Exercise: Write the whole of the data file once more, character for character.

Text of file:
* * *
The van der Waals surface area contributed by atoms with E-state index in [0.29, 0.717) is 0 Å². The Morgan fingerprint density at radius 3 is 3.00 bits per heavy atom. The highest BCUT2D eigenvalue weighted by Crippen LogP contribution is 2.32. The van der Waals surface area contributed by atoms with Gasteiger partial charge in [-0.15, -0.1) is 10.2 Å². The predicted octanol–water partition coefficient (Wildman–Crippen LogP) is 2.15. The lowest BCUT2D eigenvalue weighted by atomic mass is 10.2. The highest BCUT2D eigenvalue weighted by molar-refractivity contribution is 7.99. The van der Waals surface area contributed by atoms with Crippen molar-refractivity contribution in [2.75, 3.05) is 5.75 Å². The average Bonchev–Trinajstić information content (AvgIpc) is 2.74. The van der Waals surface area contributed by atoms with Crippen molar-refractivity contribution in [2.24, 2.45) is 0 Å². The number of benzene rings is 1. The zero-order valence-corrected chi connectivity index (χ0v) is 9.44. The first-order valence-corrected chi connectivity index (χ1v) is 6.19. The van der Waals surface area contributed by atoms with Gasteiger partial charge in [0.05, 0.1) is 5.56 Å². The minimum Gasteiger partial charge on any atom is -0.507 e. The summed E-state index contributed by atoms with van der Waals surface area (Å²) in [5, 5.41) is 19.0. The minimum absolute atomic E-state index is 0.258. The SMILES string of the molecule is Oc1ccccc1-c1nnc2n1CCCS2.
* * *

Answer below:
The van der Waals surface area contributed by atoms with E-state index in [0.29, 0.717) is 0 Å². The Morgan fingerprint density at radius 3 is 3.00 bits per heavy atom. The highest BCUT2D eigenvalue weighted by Crippen LogP contribution is 2.32. The van der Waals surface area contributed by atoms with Gasteiger partial charge in [-0.15, -0.1) is 10.2 Å². The predicted octanol–water partition coefficient (Wildman–Crippen LogP) is 2.15. The lowest BCUT2D eigenvalue weighted by atomic mass is 10.2. The highest BCUT2D eigenvalue weighted by molar-refractivity contribution is 7.99. The van der Waals surface area contributed by atoms with Crippen molar-refractivity contribution in [2.75, 3.05) is 5.75 Å². The average Bonchev–Trinajstić information content (AvgIpc) is 2.74. The van der Waals surface area contributed by atoms with Crippen molar-refractivity contribution in [2.24, 2.45) is 0 Å². The number of benzene rings is 1. The zero-order valence-corrected chi connectivity index (χ0v) is 9.44. The first-order valence-corrected chi connectivity index (χ1v) is 6.19. The van der Waals surface area contributed by atoms with Gasteiger partial charge in [0.05, 0.1) is 5.56 Å². The minimum Gasteiger partial charge on any atom is -0.507 e. The summed E-state index contributed by atoms with van der Waals surface area (Å²) in [5, 5.41) is 19.0. The minimum absolute atomic E-state index is 0.258. The SMILES string of the molecule is Oc1ccccc1-c1nnc2n1CCCS2.